Burglar alarm monitoring 

There are three options if you would like to have your burglar alarm monitored, so someone will be alerted if it goes off: a speech dialler, a keyholder contract or a police contract.

You can get a monitoring contract for a wired or wireless alarm, but the alarm itself and the installation needs to conform to certain standards - see our page on choosing an installer for more details.

There are two types of monitoring contract: keyholder and police response. With both types, you pay extra per month or annually to have your alarm system monitored, which means the nominated keyholder or the police will be alerted when the alarm goes off - 17% of Which? members with an alarm have a monitoring contract.

The idea is that the alarm system connects to a receiving centre, so if your alarm is triggered, it will be notified. The receiving centre will first of all ring your home asking for your password identification. If this is incorrect or no one answers, either it will take action, inform the keyholder(s), or call the police, depending on what type of contract you have. 

Speech dialler 

A speech dialler (also called text alert), is a device built into or connected to a wired or wireless alarm. The idea is that when the alarm goes off, the speech dialler will call or text a set of phone numbers of your choice, for example family members or your mobile, until it gets an answer or can leave an automated message. 

This can be a good alternative to a professional monitoring service (see below), as a professional service involves monthly fees. Speech diallers are usually free as they are built into the alarm, so they just need to be activated or connected to the phone line. 

You can find out more about costs in our guide to burglar alarm and installation costs.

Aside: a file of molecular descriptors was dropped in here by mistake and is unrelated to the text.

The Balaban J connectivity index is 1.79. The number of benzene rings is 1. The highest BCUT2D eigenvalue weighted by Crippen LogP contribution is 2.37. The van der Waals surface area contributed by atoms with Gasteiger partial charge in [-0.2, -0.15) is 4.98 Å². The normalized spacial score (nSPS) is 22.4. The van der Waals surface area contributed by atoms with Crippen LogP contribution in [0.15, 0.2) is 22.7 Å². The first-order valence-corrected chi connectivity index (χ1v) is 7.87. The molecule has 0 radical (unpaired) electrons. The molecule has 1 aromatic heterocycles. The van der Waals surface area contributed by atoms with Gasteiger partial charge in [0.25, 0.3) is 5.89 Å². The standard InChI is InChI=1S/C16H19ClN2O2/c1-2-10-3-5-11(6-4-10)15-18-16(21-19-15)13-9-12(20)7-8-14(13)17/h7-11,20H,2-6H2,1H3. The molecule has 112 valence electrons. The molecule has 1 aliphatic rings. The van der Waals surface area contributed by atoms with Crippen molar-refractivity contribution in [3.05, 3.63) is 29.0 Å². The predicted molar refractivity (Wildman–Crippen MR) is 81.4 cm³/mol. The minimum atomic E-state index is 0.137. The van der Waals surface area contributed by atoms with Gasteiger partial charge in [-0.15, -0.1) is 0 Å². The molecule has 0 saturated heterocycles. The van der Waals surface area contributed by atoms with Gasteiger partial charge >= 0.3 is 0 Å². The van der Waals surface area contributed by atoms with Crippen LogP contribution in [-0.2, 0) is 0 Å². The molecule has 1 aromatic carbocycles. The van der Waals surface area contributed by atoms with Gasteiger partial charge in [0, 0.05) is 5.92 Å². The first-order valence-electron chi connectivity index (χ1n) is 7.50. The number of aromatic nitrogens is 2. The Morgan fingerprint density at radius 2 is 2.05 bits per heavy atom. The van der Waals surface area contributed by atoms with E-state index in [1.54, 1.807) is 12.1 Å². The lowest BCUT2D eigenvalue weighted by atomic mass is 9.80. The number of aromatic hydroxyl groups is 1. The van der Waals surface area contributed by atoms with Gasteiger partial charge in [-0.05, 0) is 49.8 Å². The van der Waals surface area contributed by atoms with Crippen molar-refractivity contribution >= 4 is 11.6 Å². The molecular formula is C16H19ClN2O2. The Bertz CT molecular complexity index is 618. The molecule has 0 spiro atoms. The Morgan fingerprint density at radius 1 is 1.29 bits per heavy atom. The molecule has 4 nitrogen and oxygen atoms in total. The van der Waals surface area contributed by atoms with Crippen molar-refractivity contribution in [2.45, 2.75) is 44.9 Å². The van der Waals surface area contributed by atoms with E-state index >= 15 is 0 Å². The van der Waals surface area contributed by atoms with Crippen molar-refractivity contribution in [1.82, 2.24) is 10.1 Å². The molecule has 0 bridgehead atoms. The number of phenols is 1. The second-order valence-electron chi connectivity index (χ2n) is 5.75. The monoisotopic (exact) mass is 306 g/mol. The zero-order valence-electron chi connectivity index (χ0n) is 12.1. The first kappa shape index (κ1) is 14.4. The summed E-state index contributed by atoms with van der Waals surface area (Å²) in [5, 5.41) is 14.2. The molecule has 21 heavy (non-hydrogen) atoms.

Keyholder monitoring

Keyholder monitoring is done through a company (the 'receiving centre'), which will either respond itself when the alarm is triggered, or will contact your nominated keyholders. These companies usually offer maintenance contracts, too, and can remotely check for problems - just make sure you get a breakdown of any extra costs this could incur before committing to buy.

Nominated keyholders must be within 20 minutes of the house, be able to drive and have access to the house. It's your responsibility to keep the alarm company up to date with their details, and suggest alternatives if they are away. 

A number of installers we spoke to didn't believe that monitoring contracts with nominated keyholders is any better than having a speech dialler, especially as there's an annual cost involved. However, the 24-hour service offered by monitoring, as well as knowing there is a dedicated company which is liable if action isn't taken, may offer you piece of mind.

You can read more about what burglar alarm installers recommended to us, as well as how their advice varied, on our burglar alarm and installation page.

Police monitoring

In addition to a receiving centre being made aware your alarm is going off, this type of contract means the police will also be contacted by the receiving centre. If you would like this kind of contract, it's important to check that the company is registered with the local police force. 

When your alarm goes off, two indicators within the house, such as a door contact and a sensor, must both have been triggered to warrant police call out. This is to avoid false alarms wasting police time. The Metropolitan Police say that a massive 92% of all alarm activations nationally in recent years have been false alarms.

If your system has three false alarms (four in Scotland) in 12 months, you’re struck off the police register, and they won’t respond if the alarm goes off. 

It's worth noting that paying for this service won't guarantee the police will come out. One police officer we spoke to, DCI Taylor, said that whether police go to your home - and how quickly - depends on what other incidents are happening and what other resources are available. ‘If we’re fairly certain there’s someone in the premises, it’s a higher priority.’